Despite the storms bringing several forms of precipitation to the Sooner state, drought levels have remained relatively the same, with the majority of the state experiencing extreme to exceptional levels of dryness. On a more positive note, seasonal flu data for Oklahoma shows regional mild activity in the 2012-2013 flu season that officially began Sept. 30.
The Dec. 27 weekly report of the U.S. Drought Monitor held no real surprises for Oklahoma. Most of the state continues to experience the most severe levels of drought with only three small pockets of the state experiencing only severe drought.
The recent forecast for the time period Dec. 20 through March 31 doesn't bode well for the state with predictions that the drought will persist or intensify through the time period for all but the smallest southeast corner of the state.
Residents of the state will have to wait until Jan. 3 to learn what, if any, impact the recent snow and frozen precipitation since Christmas Day has had on this nearly record-breaking spell of drought.
Seasonal Flu Data
According to the U.S. Centers for Disease Control and Prevention , Oklahoma, like 13 other states, is experiencing only regional episodes of seasonal flu, nearly two months into official flu season. More than 30 states, including three of Oklahoma's neighboring states, are experiencing widespread episodes of the illness.
The Oklahoma State Department of Health released its weekly report for the time period of Dec. 19-25 that revealed 21 people were hospitalized during the time period who tested positively for influenza. From Sept. 30 through Dec. 25, 75 people have been hospitalized with the illness and one person has died.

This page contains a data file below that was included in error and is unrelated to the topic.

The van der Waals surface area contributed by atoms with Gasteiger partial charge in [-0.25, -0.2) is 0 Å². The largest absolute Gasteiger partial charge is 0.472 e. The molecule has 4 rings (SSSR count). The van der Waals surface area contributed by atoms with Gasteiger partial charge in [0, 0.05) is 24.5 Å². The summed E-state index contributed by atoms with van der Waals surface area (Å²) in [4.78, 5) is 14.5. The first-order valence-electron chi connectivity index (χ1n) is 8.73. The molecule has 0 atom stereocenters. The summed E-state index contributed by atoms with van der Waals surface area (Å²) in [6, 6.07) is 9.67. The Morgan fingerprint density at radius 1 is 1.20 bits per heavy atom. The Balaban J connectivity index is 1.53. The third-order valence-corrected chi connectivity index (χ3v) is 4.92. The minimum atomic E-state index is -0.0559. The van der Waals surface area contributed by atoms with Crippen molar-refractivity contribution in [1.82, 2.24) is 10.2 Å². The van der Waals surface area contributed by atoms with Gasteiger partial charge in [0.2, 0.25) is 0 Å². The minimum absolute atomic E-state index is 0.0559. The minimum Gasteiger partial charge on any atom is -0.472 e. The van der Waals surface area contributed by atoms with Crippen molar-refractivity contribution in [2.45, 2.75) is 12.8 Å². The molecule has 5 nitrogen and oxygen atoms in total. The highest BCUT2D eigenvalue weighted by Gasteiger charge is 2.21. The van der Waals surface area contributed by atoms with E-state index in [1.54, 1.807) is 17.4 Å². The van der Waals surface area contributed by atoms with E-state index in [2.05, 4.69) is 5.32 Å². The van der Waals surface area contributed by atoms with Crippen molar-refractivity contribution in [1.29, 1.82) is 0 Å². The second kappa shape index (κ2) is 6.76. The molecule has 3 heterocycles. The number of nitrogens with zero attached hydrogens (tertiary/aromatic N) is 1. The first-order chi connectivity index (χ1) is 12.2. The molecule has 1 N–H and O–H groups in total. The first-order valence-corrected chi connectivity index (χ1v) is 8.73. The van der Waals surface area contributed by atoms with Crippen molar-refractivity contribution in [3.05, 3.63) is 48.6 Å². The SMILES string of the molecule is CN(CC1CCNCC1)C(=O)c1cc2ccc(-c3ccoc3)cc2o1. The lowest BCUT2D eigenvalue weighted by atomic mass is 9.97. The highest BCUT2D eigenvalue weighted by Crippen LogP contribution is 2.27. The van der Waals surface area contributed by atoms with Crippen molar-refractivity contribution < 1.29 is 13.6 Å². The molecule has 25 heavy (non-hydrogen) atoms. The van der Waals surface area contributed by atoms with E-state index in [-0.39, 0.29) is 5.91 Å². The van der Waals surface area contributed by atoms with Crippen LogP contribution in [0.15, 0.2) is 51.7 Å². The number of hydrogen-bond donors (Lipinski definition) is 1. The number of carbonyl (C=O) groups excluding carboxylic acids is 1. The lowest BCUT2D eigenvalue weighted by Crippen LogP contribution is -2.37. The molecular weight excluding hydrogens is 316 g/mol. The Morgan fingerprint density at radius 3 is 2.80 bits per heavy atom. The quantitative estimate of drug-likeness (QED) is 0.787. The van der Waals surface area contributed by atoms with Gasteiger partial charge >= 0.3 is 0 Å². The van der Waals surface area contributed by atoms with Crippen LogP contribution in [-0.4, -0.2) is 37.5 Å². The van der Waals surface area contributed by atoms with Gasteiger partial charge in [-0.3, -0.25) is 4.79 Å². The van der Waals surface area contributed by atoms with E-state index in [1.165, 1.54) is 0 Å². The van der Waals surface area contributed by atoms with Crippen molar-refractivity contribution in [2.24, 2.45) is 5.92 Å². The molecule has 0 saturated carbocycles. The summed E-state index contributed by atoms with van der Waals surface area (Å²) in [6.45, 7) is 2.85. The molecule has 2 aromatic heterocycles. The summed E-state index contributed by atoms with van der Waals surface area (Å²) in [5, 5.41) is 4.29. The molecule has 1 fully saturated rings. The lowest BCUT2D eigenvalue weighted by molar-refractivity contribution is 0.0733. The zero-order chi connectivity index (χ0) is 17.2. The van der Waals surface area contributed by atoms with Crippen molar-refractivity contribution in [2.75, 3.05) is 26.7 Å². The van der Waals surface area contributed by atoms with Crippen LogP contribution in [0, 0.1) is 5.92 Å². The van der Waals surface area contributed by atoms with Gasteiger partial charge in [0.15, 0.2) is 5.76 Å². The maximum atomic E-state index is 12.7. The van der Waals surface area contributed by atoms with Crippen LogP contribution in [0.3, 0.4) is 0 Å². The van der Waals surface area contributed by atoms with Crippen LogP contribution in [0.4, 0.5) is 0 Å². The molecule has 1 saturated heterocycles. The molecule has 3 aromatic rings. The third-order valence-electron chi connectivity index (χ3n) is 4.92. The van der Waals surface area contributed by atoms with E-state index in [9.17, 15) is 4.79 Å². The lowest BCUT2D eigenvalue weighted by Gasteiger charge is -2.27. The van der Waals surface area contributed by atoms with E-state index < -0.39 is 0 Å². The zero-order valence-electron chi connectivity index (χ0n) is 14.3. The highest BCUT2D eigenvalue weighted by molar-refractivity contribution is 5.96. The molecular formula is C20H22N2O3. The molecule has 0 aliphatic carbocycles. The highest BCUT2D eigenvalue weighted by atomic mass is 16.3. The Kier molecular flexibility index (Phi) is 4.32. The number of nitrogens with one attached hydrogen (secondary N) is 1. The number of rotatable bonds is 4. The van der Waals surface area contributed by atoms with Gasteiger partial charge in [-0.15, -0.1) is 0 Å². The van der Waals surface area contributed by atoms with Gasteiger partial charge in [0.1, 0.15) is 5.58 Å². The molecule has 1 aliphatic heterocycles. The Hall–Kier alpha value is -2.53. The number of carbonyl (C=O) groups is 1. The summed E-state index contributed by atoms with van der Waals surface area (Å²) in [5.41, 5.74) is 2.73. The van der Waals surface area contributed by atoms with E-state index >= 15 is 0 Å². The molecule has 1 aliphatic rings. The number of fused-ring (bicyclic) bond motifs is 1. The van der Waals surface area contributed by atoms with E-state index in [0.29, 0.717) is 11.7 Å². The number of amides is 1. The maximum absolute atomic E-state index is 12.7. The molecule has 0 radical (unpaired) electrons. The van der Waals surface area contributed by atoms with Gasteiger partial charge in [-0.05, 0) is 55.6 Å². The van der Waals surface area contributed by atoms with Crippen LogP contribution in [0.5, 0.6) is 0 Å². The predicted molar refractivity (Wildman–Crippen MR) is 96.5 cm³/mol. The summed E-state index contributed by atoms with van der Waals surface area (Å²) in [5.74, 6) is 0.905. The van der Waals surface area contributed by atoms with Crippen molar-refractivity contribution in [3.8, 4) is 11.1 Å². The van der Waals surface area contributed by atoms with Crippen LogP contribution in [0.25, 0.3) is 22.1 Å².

The total hospitalizations for the 2012-2012 flu season show that the age group most affected to date have been those age 65 years and older; the second highest rate is among newborns to 4-year-olds. The state's only influenza-related death occurred in the age 19 years to 64 years old group in Tulsa County.
Oklahoma counties with the greatest number of influenza hospitalizations are Tulsa County with 24 and Oklahoma County with 10, but due to these counties' large populations, the hospitalizations represent only 1.4 out of every 100,000 residents being hospitalized with influenza in Oklahoma County and four out of every 100,000 in Tulsa County.
It will be interesting to note what, if any, actions are taken on state, county, or local levels to address the continuing drought in Oklahoma. With livestock ponds drying up, how will small business farmers and ranchers weather the economic realities?
The CDC reports that there have been eight pediatric deaths from seasonal influenza so far this flu season. Children younger than age 5, and especially those under age 2, are among the high-risk populations recommended to receive the flu vaccine. There is still time for youngsters and adults to receive their immunizations before the usual peak months of January and February. Oklahomans interested in obtaining a flu vaccine can email firstname.lastname@example.org, or call 800-234-6196.
Smack dab in the middle of the baby boomer generation, L.L. Woodard is a proud resident of "The Red Man" state. With what he hopes is an everyman's view of life's concerns both in his state and throughout the nation, Woodard presents facts and opinions based on common-sense solutions.